Every week, the folks at iTunes find a movie they like and make it available to rent for the low, low price of $0.99. I’m here to tell you whether that film is worth your hard earned dollar.
Oh, iTunes…how could you? This week, Elizabeth Banks and Dakota Fanning glower their way through the laughable melodrama of Every Secret Thing.
“I Didn’t Want To Do It, But She Made Me”
Life is not easy for 11 year old outsiders Ronnie and Alice. Picked on and laughed at, the pair are forced to hang out together by Alice’s Mom (Diane Lane), who carries a special affection for Ronnie. After a birthday party disaster, the unmoored pair find themselves adrift on the long walk home. When their path brings them across a crying, untended baby, they take an inexplicably dramatic wrong turn and commit an unthinkable crime.
Jump ahead seven years. Ronnie (Dakota Fanning) and Alice (Danielle Macdonald) are all grown up and fresh out of Juvey. Life hasn’t gotten easier for the reprobate duo as they struggle to re-adjust. In a tragic coincidence, a 3 year old girl has just gone missing in their town. Coincidence, you say? Enter Detective Nancy Potter (Banks). Sullen and moody, Det. Potter has a painful-yet-specific connection to the investigation that cost Ronnie and Alice seven years of freedom. This new missing person case may be just the thing to pull every stitch clean from Nancy’s old wounds. With virtually no prompting and even less evidence, Det. Potter sets her gloomy gaze on bringing Ronnie and/or Alice to justice for a crime that she’s pretty sure they may have committed.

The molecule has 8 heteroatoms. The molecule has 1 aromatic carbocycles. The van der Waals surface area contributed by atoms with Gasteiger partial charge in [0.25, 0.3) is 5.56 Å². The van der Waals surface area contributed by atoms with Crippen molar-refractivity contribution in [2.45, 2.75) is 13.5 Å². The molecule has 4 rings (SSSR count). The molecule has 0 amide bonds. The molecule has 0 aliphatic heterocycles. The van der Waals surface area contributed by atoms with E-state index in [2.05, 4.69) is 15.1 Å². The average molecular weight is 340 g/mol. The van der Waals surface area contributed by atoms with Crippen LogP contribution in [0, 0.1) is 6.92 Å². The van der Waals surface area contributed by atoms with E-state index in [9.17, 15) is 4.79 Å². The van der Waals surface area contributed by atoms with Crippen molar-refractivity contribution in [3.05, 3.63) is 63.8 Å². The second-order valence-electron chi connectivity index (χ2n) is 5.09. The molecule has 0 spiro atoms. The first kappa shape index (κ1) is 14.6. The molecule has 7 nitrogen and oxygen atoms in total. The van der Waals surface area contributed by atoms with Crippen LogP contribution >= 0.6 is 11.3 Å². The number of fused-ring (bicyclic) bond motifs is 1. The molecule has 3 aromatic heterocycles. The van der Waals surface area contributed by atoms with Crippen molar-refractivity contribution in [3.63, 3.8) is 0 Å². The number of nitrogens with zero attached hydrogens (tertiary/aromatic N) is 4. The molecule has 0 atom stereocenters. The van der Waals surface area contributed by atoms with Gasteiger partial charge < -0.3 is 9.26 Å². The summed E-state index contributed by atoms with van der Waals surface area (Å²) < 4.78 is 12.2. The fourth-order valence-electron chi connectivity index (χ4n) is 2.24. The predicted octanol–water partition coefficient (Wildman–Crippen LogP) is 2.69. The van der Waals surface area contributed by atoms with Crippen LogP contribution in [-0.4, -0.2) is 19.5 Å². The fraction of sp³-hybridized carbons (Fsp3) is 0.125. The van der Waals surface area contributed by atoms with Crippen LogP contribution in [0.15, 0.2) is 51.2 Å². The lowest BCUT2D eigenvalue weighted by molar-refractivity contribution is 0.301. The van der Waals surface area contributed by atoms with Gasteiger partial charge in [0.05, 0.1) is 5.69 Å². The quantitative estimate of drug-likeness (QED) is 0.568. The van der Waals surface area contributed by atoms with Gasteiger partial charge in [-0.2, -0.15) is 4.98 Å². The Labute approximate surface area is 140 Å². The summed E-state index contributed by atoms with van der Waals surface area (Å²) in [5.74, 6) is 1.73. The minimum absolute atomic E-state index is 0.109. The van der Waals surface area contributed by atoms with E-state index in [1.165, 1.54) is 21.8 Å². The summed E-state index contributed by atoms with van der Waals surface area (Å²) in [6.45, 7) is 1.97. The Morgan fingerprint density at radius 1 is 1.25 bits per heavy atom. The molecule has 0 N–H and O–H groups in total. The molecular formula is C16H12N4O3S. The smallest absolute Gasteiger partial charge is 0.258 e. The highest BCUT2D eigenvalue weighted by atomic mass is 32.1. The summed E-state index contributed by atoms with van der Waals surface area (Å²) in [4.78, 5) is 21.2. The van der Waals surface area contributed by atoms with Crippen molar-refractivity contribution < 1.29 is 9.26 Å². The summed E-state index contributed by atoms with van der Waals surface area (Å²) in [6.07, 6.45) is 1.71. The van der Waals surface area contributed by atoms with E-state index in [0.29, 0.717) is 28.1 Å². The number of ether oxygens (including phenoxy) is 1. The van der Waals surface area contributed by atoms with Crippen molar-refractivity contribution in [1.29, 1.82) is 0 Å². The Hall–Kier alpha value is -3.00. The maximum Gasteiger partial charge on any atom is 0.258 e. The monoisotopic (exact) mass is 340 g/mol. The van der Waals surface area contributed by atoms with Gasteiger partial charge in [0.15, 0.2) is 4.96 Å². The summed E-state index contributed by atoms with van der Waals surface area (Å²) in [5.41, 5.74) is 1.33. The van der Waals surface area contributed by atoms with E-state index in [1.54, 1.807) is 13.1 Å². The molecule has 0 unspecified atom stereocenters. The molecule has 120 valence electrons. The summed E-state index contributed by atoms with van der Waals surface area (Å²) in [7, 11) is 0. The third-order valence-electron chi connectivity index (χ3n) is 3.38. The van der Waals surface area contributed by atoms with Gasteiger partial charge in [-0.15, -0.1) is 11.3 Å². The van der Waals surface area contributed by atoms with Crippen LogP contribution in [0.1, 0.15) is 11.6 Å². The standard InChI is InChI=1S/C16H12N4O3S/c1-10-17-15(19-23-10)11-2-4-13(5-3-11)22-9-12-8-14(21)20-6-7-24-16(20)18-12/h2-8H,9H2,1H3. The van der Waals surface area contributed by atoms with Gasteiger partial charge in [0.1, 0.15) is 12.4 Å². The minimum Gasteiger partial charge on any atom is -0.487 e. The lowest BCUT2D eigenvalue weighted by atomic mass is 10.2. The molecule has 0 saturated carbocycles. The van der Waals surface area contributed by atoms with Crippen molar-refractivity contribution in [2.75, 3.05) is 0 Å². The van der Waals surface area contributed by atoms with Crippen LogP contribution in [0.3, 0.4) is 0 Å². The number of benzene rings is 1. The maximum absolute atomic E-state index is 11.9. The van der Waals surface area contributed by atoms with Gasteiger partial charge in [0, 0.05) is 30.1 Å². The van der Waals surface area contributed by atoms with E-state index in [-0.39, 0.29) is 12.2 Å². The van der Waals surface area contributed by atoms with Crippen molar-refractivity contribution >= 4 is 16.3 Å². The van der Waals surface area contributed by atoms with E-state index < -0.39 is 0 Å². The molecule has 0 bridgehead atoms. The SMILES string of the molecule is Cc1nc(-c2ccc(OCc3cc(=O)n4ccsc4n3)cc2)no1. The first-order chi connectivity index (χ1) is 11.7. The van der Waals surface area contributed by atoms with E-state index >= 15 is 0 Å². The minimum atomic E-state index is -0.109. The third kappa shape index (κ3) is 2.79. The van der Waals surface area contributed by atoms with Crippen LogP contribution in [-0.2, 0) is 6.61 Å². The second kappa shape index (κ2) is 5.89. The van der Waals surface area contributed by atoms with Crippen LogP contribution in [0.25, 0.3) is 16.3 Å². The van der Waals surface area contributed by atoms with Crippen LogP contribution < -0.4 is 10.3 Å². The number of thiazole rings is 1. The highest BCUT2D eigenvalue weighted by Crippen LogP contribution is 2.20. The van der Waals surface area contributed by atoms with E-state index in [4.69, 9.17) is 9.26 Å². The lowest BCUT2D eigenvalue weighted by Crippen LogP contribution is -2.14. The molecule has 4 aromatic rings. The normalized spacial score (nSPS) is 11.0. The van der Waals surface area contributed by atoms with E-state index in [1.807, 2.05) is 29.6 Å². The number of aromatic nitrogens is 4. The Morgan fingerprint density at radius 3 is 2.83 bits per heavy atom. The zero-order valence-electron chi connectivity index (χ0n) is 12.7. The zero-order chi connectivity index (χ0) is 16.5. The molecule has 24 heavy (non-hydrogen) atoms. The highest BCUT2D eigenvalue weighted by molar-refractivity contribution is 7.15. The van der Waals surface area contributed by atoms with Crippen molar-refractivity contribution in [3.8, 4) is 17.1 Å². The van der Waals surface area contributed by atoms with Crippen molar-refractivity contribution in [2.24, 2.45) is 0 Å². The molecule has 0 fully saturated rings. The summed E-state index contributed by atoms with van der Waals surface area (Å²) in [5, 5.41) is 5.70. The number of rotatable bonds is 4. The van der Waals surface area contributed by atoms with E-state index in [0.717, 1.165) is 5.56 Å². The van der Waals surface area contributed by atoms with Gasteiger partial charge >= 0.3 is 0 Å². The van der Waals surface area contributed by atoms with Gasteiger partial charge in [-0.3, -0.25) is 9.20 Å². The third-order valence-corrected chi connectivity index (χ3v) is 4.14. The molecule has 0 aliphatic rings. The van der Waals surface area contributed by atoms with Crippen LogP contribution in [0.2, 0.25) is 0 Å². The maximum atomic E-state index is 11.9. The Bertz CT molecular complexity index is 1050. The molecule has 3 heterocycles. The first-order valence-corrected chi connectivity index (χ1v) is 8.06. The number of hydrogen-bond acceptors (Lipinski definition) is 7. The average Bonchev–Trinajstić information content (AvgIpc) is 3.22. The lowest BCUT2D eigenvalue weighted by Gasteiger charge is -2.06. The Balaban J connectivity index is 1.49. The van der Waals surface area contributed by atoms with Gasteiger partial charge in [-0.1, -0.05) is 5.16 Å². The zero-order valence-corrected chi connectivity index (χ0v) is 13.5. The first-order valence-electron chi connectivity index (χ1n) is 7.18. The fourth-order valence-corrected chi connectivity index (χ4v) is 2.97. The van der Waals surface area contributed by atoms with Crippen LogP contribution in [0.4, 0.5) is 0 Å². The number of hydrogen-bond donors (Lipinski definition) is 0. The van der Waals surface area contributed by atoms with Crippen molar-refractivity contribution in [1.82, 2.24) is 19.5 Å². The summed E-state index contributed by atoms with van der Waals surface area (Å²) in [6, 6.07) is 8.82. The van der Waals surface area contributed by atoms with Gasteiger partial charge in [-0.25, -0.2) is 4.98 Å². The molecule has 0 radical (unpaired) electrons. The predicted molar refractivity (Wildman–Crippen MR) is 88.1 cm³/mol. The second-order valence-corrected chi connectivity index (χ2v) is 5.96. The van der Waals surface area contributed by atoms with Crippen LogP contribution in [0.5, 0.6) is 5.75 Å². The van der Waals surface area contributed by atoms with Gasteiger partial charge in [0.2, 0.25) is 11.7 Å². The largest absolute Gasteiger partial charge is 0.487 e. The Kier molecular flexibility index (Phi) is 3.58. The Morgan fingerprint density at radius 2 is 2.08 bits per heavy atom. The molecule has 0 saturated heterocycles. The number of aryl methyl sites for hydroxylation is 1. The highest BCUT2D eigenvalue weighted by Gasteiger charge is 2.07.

Will Det. Potter find the missing girl? Did Ronnie and Alice get out of Juvey only to commit another unspeakable crime? Will viewers be able to follow all of the flashbacks and “shocking” plot twists? Will anybody convince Dakota Fanning that dark eye shadow is not the only way to convey a deeply troubled soul? All this and more will be revealed in Every Secret Thing, a film whose only secret may be how it missed a fall release on Lifetime Movie Network.
“I Thought I Could Handle It”
Blame pushes and pulls at every relationship in Every Secret Thing. Trust me, there’s plenty to go around. The same could be said for the film itself, but where to start? The actors, maybe? Elizabeth Banks is decidedly serious. So is Diane Lane. Dakota Fanning, too. Danielle Macdonald has a bit more fun than her cast-mates, when she’s not too busy being all serious. At least Macdonald has the excuse of being a relative newcomer. Banks and Lane are seasoned professionals by now. At the ripe old age of 21, Fanning has been in the game over a decade. There’s no excuse for the lack of emotion or texture in their collective performances. Every Secret Thing does have an intriguing setup after all, even if it mines territory better executed in films like To Die For (1995) and Prisoners (2013). With the slightest bit of soul from its leading ladies, Every Secret Thing may have been interesting. Interest aside, even professional actors need direction. Safe to say, the ladies of Every Secret Thing received very little from Director Amy Berg.